Sunday, September 2, 2012

I'm an Expert

Are Oregon high school students able to write well enough to pass the state writing test? Do writing skills even matter in the era of texting and tweeting? Oregon will require high school graduates to demonstrate their writing skills as part of the diploma requirements, starting with the class of 2013.

I was quoted several times in this article on the front page of today's Oregonian newspaper. Guess that makes me an expert!

It has been interesting to follow the comment thread below the article.

  • Some readers are shocked that writing skills haven't been part of the graduation requirements all along.
  • Some are scornful of the article and/or the author
  • Many voice the importance of being able to express oneself clearly through writing.

My favorite comment so far was this one:
"...I am a geologist. I apply math, chemistry, structural geology, stratigraphy, statistics, petrology, hydraulics, physics, and even microbiology (among other fields) to my work. But without the ability to clearly, effectively, and convincingly communicate my findings and opinions in writing, it would all be pointless. At the end of a project, it is my written report that documents what I have done, what I have found, and what it means to my client or to the population generally. 
 
"After more than 30 years in this field, if there is one thing I can point to that helped differentiate my work from that of less successful geologists, other scientists, or engineers with whom I have worked, it is the ability to write. Sure, you can be a weak writer and still find work in technical fields. You just won't be as successful at it. You won't be as sought out as your colleagues who can communicate more effectively in writing. And, over time, you won't be valued or compensated as highly.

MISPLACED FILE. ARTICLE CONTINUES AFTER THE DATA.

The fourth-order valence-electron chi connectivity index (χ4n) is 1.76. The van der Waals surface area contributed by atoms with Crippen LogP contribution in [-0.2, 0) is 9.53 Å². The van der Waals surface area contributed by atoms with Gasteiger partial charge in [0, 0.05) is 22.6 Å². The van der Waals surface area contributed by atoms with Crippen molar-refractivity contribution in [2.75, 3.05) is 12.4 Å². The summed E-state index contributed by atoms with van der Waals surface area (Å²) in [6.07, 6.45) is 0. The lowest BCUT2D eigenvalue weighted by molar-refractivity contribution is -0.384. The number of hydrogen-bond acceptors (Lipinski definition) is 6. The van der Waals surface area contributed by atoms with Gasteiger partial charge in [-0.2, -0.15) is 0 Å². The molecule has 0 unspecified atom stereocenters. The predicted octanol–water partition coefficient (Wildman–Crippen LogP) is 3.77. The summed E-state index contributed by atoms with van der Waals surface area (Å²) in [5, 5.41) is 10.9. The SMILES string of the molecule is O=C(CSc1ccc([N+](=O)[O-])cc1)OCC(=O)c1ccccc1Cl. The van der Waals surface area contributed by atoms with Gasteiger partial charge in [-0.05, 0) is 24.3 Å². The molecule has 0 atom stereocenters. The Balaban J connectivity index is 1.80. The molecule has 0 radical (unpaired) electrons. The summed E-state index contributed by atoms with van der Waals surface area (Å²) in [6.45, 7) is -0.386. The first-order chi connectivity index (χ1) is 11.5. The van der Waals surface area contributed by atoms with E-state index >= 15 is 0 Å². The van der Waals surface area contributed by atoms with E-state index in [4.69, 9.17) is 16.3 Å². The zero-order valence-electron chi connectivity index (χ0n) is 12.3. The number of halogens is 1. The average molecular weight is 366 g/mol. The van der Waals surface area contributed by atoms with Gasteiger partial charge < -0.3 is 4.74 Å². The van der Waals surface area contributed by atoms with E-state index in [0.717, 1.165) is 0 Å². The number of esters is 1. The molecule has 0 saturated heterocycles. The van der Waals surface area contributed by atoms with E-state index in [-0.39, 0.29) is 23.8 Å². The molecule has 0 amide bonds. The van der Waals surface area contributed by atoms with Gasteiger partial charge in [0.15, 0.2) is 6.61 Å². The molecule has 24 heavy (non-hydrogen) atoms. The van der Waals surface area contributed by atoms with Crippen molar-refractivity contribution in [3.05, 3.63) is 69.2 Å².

"Writing is a key skill. Learn it well, in combination with subject matter knowledge in any number of fields, and you will increase your chances of success by a substantial factor. 
 
"Alternatively, trying to navigate through a career with the handicap of poor writing ability is much like running a marathon while wearing a pair of ankle weights."


Finally, I just ran across this article the other day. The author, Kyle Wiens, is a business owner based in San Luis Obispo, the small-ish central California city where I grew up. He makes no apologies for requiring all of his employees to pass a grammar test before he will even interview them. I plan to share the article with my (remedial) senior writing students this fall.


3 comments:

Julia - Finding My Way Softly said...

A good article. I couldn't find the comments. Oh well.

Glad you got the credit you deserve, for all your hard work!

Kathy Haynie said...

Thanks! I double-checked the link; the comments come up waaaaay at the very bottom of the article.

Polly @ Helping Little Hands said...

Way to go Mom! Eric made this weeks paper in Royal...but that's not nearly as flattering as your quotes on the front page of the Oregonian. (There's a picture of him giving directions on the first day of school.)